Lebanon’s architectural heritage is slowly disappearing and Beirut is quickly losing its traditional character as old houses, beautiful villas and Ottoman-style mansions are increasingly being destroyed and replaced with modern skyscrapers. Activists have been campaigning for years to preserve some of that heritage but time is not on their side as historical buildings are not being preserved by the authorities and will become beyond repair at some point.
Having said that, French Designer Benedicte de Vanssay de Blavous Moubarak and her husband Raja moved to Beirut few years ago and became immediately drawn to the unique style of traditional Levantine houses. In an attempt to salvage whatever is left of Lebanon’s disappearing architectural heritage, they began collecting discarded old wrought iron balustrades, railings and window frames from all over Lebanon and turning them into design pieces.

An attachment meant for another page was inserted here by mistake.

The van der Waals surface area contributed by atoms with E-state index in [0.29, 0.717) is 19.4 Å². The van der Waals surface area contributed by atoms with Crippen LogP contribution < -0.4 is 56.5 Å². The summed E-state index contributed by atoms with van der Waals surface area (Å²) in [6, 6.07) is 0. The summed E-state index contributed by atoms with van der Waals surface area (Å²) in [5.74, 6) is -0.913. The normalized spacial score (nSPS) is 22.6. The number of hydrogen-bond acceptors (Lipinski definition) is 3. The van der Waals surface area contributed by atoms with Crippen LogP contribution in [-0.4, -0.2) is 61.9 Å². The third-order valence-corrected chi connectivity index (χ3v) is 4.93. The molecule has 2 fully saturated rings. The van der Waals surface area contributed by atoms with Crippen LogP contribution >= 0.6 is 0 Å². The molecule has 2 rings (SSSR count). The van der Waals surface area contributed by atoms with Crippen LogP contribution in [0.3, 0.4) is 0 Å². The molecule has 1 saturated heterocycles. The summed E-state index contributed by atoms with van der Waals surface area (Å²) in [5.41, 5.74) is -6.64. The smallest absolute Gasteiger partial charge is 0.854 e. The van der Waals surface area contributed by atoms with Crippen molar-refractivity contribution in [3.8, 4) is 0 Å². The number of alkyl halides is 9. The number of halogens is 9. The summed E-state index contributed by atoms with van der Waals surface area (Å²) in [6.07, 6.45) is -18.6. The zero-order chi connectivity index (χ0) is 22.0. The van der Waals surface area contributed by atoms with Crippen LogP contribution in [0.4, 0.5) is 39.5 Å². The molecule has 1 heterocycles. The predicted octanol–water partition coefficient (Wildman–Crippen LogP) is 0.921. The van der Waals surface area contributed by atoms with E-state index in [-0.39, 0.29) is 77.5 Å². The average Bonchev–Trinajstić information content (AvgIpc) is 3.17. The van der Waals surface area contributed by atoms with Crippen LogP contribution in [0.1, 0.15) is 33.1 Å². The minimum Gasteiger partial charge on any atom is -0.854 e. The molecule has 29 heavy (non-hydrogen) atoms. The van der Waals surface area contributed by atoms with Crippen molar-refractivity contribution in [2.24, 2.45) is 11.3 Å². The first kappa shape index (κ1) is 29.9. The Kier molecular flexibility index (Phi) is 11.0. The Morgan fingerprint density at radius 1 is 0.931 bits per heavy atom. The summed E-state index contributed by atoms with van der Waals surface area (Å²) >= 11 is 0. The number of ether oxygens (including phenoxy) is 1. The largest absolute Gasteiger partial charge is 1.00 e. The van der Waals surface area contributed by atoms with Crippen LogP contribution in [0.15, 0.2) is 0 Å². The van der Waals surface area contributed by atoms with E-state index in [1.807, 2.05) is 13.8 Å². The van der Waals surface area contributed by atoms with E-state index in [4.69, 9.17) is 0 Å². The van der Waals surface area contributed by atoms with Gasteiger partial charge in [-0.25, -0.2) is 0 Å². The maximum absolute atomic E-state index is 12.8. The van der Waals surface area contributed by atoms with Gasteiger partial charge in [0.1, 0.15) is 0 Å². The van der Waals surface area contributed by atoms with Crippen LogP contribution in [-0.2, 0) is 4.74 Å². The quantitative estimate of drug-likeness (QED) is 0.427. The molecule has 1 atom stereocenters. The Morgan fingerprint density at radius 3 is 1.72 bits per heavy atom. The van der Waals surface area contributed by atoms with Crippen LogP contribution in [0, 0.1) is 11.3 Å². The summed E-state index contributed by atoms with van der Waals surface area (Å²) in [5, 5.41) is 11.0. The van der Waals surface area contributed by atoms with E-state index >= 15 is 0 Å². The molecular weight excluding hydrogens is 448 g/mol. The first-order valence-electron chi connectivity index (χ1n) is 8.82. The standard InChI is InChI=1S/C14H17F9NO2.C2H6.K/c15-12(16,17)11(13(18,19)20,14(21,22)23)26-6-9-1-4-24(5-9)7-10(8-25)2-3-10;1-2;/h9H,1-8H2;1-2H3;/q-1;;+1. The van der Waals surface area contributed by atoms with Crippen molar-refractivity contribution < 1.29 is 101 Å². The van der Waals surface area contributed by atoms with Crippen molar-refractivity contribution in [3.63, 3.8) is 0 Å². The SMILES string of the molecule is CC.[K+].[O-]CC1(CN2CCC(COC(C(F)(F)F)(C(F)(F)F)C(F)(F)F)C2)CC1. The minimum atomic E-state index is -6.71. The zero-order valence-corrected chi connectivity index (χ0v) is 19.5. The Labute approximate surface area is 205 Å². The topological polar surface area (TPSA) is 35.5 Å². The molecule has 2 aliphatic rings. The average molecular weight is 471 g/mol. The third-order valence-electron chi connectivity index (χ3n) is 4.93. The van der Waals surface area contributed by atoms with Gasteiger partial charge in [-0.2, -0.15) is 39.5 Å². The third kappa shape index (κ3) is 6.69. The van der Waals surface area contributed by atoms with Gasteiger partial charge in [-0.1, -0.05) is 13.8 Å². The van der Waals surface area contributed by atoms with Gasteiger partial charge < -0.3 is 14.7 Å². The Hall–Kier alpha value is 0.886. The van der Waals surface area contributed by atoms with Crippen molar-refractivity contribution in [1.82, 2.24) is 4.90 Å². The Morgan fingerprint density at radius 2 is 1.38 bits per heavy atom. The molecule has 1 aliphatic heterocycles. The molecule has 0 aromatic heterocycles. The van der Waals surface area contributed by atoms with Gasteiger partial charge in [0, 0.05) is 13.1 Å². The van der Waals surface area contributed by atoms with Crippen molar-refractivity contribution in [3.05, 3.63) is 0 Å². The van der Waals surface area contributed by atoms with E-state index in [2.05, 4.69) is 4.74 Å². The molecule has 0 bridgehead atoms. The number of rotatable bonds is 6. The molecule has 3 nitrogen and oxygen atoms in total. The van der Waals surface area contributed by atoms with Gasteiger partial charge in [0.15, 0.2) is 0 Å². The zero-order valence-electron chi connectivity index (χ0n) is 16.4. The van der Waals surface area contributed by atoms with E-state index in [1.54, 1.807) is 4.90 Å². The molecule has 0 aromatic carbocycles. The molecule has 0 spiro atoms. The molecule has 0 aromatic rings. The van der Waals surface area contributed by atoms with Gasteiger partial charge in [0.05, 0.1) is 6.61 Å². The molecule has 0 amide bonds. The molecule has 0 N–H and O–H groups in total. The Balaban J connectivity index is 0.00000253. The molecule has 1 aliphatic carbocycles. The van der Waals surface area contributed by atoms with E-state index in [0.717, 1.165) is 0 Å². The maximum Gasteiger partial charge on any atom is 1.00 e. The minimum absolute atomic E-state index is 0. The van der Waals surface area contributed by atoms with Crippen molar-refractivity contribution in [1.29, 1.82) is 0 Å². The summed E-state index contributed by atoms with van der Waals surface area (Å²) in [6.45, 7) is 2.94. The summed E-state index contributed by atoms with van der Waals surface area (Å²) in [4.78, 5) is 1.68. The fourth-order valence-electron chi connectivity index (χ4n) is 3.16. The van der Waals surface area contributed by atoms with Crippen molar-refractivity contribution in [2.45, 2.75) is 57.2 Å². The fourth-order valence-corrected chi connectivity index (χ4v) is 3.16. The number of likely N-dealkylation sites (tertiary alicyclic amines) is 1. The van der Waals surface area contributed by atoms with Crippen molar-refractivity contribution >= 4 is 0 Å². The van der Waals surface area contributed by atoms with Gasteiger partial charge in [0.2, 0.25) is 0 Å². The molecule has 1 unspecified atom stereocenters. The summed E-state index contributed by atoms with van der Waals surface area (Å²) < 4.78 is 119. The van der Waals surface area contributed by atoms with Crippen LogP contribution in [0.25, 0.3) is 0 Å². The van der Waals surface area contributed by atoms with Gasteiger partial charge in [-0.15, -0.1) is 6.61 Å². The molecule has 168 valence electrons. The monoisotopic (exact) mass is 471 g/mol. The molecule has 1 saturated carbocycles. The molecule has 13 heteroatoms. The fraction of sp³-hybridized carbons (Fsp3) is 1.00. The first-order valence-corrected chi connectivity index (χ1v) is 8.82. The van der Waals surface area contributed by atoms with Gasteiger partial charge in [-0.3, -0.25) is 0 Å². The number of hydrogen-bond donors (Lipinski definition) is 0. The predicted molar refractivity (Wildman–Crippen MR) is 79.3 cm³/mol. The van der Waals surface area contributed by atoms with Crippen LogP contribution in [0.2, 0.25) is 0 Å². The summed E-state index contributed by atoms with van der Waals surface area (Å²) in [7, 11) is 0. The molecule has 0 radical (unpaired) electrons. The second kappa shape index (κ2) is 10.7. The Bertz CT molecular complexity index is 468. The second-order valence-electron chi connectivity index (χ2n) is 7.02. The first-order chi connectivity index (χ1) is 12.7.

The couple created in 2006 2b design with the mission of “restoring the unseen beauty of the broken” and the name Beyt (House/Home in Hebrew and Arabic) was chosen as the flagship brand name. Their creations are now found in several countries and are sold through different retailers. Moreover, the company hires people with disabilities as well as those marginalized from society in order to transform their lives as well.
Of course the ideal would be to preserve these houses and restore them but unfortunately there are no serious plans to do so and there are many obstacles on the way. BBC made a nice report on 2b design which you can watch [Here]. You can also check out their [website] for further information.